How did I come to this perspective? It started on the day I saw an ad for a local youth shelter. I was armed with a resume, a degree, and a sense that it was my turn to make a difference. I was lucky enough to get the job and like all first time youth care workers, I quickly learned all that would be part of my career. I learned to play basketball (or at least throw the ball in the air); I learned to assist youth with household chores; and, I learned to really listen. As the youth who were not a lot younger than me shared their stories – I was professional and then go home and cry. They shared their stories of abuse and neglect as if they were telling me what brand of toothpaste they used and I couldn’t understand why or how the things I heard about happened.  I felt helpless. I saw them enter a system that had insufficient resources to meet their needs and sometimes, I saw them return to situations that were questionable and, at times, dangerous. I wanted to contribute in a way that gave youth choice – a way that honored their right to ask for help. It was during this initial year of service that I received my training on how to be a Safe Place volunteer.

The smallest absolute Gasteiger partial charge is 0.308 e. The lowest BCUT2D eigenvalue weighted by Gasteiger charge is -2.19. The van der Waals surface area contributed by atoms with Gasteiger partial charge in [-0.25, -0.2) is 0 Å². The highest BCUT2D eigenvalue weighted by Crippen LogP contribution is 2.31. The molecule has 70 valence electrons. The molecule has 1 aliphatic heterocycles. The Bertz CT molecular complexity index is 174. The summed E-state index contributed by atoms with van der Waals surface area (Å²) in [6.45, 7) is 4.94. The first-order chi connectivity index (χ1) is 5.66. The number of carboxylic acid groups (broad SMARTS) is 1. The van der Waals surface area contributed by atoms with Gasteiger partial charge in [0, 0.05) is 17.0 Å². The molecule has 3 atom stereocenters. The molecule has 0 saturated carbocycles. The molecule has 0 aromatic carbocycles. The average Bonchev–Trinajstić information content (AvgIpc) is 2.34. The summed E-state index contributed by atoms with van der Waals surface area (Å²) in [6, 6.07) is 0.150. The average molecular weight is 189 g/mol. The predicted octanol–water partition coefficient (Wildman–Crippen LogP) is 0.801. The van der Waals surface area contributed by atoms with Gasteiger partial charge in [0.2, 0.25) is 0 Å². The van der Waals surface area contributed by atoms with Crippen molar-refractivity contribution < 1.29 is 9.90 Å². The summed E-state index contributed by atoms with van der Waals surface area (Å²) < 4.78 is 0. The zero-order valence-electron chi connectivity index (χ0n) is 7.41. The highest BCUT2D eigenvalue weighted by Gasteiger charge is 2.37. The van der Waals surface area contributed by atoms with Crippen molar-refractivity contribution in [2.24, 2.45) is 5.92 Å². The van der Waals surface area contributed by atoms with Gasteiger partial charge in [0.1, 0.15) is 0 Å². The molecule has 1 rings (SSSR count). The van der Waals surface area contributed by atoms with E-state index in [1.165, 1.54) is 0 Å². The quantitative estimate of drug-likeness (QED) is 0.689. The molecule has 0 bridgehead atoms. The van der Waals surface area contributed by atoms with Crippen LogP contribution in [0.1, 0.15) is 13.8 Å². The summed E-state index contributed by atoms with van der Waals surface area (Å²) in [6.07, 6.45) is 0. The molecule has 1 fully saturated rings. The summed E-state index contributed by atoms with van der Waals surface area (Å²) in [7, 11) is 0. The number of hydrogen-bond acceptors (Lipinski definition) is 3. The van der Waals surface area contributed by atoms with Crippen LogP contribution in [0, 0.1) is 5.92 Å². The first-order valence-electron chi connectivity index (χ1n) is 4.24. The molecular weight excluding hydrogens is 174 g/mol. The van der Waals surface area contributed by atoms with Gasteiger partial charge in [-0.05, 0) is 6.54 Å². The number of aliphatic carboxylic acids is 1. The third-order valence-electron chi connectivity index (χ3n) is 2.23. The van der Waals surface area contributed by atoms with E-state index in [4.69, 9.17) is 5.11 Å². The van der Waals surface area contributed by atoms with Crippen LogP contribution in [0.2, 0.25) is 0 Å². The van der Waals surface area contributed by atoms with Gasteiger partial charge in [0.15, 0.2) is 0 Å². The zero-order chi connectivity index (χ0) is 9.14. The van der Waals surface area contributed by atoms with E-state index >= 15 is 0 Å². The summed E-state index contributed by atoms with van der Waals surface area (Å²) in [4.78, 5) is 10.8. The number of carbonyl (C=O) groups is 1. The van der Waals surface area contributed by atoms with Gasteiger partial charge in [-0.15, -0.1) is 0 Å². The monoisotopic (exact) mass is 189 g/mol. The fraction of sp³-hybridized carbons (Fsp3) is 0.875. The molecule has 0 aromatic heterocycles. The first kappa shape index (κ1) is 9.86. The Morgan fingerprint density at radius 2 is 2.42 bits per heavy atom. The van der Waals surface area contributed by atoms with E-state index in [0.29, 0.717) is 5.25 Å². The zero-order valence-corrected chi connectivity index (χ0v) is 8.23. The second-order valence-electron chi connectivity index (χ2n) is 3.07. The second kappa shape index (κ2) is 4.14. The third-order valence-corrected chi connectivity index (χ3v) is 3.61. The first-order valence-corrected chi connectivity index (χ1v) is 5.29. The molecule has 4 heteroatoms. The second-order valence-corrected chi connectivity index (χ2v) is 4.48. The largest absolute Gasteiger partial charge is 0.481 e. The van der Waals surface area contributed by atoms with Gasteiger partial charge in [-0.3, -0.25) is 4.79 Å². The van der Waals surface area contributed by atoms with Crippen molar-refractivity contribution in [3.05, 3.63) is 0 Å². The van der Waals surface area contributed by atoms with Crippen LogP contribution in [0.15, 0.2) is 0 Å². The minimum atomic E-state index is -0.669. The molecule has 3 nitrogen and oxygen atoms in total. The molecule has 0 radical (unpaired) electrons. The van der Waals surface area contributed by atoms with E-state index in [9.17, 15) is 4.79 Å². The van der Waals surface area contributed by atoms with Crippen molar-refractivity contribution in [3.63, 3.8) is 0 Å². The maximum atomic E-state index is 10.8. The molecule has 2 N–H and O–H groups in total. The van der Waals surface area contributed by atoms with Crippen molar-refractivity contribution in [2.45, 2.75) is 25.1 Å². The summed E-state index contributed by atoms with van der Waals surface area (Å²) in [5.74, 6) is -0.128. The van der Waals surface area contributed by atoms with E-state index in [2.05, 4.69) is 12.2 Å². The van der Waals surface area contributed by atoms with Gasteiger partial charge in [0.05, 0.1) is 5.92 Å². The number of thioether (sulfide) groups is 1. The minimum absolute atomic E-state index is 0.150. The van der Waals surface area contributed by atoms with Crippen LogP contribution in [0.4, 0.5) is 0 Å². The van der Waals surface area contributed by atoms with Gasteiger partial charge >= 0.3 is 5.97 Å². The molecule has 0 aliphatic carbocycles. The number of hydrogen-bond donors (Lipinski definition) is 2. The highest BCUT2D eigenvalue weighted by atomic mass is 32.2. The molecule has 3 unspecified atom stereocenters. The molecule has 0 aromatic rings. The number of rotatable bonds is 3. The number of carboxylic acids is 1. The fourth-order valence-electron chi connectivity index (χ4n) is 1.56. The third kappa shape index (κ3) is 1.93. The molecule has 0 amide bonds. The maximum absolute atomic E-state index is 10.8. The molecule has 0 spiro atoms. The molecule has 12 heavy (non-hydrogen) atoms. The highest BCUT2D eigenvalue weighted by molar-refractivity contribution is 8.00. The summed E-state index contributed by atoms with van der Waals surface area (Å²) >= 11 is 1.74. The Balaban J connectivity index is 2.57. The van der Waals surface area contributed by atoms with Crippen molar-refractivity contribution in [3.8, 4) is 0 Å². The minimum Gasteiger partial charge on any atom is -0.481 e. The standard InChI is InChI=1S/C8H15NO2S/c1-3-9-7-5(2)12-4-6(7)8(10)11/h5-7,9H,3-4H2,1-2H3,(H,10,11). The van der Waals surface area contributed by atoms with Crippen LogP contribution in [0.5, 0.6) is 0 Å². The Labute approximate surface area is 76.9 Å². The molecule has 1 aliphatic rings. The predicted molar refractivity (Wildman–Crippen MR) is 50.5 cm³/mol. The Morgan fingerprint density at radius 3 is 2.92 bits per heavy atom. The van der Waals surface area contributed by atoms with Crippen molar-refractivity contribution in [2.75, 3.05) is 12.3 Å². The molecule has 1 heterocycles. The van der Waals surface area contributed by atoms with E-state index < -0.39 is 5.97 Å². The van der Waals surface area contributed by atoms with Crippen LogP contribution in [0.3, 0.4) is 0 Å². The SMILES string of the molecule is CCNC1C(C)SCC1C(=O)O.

As a Safe Place volunteer, I presented information to youth in local schools and I would be surrounded by youth who asked questions. There was usually at least one youth who asked more questions and I knew that although 100 youth may have heard my message – the meaning of what I had was special to him or her. The situations we discussed – bullying, relationship violence, parental substance abuse, school problems, and many others – were important and life changing.  I was provided an opportunity to provide a link to help and I found that in many cases, the youth really just wanted someone to listen.